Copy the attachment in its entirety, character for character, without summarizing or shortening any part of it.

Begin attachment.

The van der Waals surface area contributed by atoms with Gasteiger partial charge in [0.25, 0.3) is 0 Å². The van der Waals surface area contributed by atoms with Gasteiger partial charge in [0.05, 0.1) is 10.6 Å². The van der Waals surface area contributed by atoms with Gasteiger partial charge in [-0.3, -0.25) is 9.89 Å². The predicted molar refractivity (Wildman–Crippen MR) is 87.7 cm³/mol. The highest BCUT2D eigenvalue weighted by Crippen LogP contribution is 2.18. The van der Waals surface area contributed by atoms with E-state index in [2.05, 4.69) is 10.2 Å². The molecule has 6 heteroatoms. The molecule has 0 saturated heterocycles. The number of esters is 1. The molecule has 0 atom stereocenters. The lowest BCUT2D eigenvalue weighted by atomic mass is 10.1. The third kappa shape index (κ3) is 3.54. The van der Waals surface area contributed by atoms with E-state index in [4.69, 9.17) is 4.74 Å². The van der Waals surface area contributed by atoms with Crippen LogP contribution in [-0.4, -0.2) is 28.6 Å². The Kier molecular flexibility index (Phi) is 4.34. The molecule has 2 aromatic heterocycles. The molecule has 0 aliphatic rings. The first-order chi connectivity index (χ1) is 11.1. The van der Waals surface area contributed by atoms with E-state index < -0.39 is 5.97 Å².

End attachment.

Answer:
The van der Waals surface area contributed by atoms with Gasteiger partial charge in [0.25, 0.3) is 0 Å². The van der Waals surface area contributed by atoms with Gasteiger partial charge in [0.05, 0.1) is 10.6 Å². The van der Waals surface area contributed by atoms with Gasteiger partial charge in [-0.3, -0.25) is 9.89 Å². The predicted molar refractivity (Wildman–Crippen MR) is 87.7 cm³/mol. The highest BCUT2D eigenvalue weighted by Crippen LogP contribution is 2.18. The van der Waals surface area contributed by atoms with E-state index in [2.05, 4.69) is 10.2 Å². The molecule has 6 heteroatoms. The molecule has 0 saturated heterocycles. The number of esters is 1. The molecule has 0 atom stereocenters. The lowest BCUT2D eigenvalue weighted by atomic mass is 10.1. The third kappa shape index (κ3) is 3.54. The van der Waals surface area contributed by atoms with E-state index in [4.69, 9.17) is 4.74 Å². The van der Waals surface area contributed by atoms with Crippen LogP contribution in [-0.4, -0.2) is 28.6 Å². The Kier molecular flexibility index (Phi) is 4.34. The molecule has 2 aromatic heterocycles. The molecule has 0 aliphatic rings. The first-order chi connectivity index (χ1) is 11.1. The van der Waals surface area contributed by atoms with E-state index < -0.39 is 5.97 Å².